We aren't always brought to new places by the study of words or concepts. Sometimes a word just halts you in your tracks and demands your attention. My essays on ordinary, for example, show the extra-ordinary nature of this word. The word explode is another instance of this. The Oxford Latin Dictionary says that explodo and explaudo are the same term. The word plaudit in English (plaudere in Latin) is the word for applause. Someone who receives "plaudits" for her efforts is "applauded" for them. But explaudo is a negative term: it means to be "driven off ("ex") [the stage] by hand-clapping." Cicero used the term over and over again with three slightly different meanings: (1) to drive off the stage; (2) to eject, cast out; or (3) to condemn an opinion or reject a claim of a person. In any case, explaudere in Latin carried with it the notion of rejection of somebody.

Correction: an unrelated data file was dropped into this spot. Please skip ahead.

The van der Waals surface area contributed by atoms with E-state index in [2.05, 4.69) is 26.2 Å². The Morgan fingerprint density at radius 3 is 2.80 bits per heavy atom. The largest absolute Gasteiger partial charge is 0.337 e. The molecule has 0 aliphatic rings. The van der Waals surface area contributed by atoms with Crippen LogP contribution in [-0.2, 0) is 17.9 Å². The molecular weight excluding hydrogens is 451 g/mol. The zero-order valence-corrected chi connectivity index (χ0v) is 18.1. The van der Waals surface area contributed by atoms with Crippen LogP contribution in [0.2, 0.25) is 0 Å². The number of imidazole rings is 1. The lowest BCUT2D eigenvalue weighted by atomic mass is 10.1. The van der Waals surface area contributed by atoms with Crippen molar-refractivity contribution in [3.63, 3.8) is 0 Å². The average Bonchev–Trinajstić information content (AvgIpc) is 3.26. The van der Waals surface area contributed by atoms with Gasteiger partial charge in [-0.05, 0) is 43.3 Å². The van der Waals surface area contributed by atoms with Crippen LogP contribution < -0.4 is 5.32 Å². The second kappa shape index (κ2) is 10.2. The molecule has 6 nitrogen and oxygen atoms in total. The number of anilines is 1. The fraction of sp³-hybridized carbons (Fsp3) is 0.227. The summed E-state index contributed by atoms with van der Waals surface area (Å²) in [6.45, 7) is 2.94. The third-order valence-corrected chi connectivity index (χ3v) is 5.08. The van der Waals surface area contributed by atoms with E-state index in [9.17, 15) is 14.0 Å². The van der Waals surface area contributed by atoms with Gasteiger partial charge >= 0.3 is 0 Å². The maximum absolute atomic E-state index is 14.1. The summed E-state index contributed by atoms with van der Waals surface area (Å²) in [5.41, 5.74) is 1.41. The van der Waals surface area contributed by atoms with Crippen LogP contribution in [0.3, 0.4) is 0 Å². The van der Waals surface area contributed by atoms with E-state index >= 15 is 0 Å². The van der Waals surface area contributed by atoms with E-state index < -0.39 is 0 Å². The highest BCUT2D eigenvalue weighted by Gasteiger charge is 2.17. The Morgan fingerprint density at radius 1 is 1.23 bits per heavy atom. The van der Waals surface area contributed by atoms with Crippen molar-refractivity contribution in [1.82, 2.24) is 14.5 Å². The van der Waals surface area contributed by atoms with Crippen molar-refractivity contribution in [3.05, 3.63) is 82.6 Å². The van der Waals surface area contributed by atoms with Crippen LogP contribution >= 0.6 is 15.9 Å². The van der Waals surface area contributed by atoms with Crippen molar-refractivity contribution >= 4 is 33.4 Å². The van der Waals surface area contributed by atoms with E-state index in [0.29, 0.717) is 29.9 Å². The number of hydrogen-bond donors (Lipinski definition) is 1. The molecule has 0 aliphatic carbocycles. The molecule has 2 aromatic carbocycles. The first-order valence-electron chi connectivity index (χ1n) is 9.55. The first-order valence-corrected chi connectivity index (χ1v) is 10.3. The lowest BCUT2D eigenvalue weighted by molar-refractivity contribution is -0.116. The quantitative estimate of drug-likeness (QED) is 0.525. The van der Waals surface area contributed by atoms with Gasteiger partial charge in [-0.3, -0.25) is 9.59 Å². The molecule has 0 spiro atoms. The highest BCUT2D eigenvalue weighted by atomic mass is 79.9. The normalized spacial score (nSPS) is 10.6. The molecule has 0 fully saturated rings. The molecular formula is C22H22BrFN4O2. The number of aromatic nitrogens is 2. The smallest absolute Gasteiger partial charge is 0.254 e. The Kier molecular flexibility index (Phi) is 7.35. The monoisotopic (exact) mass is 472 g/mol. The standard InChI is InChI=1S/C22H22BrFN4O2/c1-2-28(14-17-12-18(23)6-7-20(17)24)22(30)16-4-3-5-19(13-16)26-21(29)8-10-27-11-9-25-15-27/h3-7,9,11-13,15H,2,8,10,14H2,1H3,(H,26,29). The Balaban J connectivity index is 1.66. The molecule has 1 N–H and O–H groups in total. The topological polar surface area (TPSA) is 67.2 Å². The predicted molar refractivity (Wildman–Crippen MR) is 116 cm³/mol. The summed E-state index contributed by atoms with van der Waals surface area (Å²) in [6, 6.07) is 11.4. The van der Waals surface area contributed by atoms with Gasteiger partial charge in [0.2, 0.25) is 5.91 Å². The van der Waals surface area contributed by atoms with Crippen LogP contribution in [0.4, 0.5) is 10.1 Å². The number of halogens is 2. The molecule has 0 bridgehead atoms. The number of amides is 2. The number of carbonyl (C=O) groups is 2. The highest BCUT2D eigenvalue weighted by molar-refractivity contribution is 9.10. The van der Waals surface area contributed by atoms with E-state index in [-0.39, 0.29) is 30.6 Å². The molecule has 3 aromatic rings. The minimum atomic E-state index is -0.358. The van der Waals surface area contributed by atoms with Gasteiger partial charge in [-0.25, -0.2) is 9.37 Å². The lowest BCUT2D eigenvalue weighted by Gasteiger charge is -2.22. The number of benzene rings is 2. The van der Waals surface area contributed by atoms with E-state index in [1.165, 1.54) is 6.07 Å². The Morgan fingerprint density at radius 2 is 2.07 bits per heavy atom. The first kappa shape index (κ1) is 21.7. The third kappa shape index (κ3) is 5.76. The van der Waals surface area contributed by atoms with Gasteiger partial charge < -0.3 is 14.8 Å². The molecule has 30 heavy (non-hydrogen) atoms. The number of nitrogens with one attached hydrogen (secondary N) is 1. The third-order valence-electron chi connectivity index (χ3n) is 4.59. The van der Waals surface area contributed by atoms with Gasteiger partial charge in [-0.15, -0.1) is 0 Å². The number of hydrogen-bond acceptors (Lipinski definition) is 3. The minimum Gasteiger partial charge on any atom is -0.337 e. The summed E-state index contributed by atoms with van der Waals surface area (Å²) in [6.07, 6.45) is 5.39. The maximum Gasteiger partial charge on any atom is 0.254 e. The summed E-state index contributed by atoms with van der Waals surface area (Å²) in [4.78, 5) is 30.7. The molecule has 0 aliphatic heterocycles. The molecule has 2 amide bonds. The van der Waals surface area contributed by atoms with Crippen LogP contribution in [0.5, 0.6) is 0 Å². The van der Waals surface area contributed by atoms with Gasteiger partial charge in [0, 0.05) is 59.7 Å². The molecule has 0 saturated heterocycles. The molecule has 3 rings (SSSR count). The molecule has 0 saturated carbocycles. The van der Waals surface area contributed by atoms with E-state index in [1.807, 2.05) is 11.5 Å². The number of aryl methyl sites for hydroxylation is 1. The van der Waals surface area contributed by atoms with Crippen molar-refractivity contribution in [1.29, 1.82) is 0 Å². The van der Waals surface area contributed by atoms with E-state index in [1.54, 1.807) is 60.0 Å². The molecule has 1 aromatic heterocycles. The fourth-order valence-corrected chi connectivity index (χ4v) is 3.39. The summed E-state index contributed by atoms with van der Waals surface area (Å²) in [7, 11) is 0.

The word came into English in 1538 in the sense of "reject with scorn (an opinion). Francis Bacon used it in this way in 1609: "But the court una voce exploded this reason and said..." It was not until 1621 (in Burton's Anatomy of Melancholy), that it was used in sense (1): "Vertue and Wisdom...were hissed out, and exploded by the common people." Only in the late 17th century did it first mean "to drive out with violence or sudden noise" (by Boyle--"the inspired Air...when 'tis exploded, carrys them away with it self." And, it wasn't until 1790 that it assumed its present meaning of "go off" with a loud noise or to fly to pieces or burst. Thus, for the first two centuries of its use in English, it had to do with hissing or driving a person off stage, or rejecting an opinion or person. Learning these facts is helpful for us--it encourages us to "stretch" words which have "collapsed" in meaning in our day, and it teaches us to look at words as jewels or precious stones--most of them have a value to them which they will only yield up if we diligently quiz them.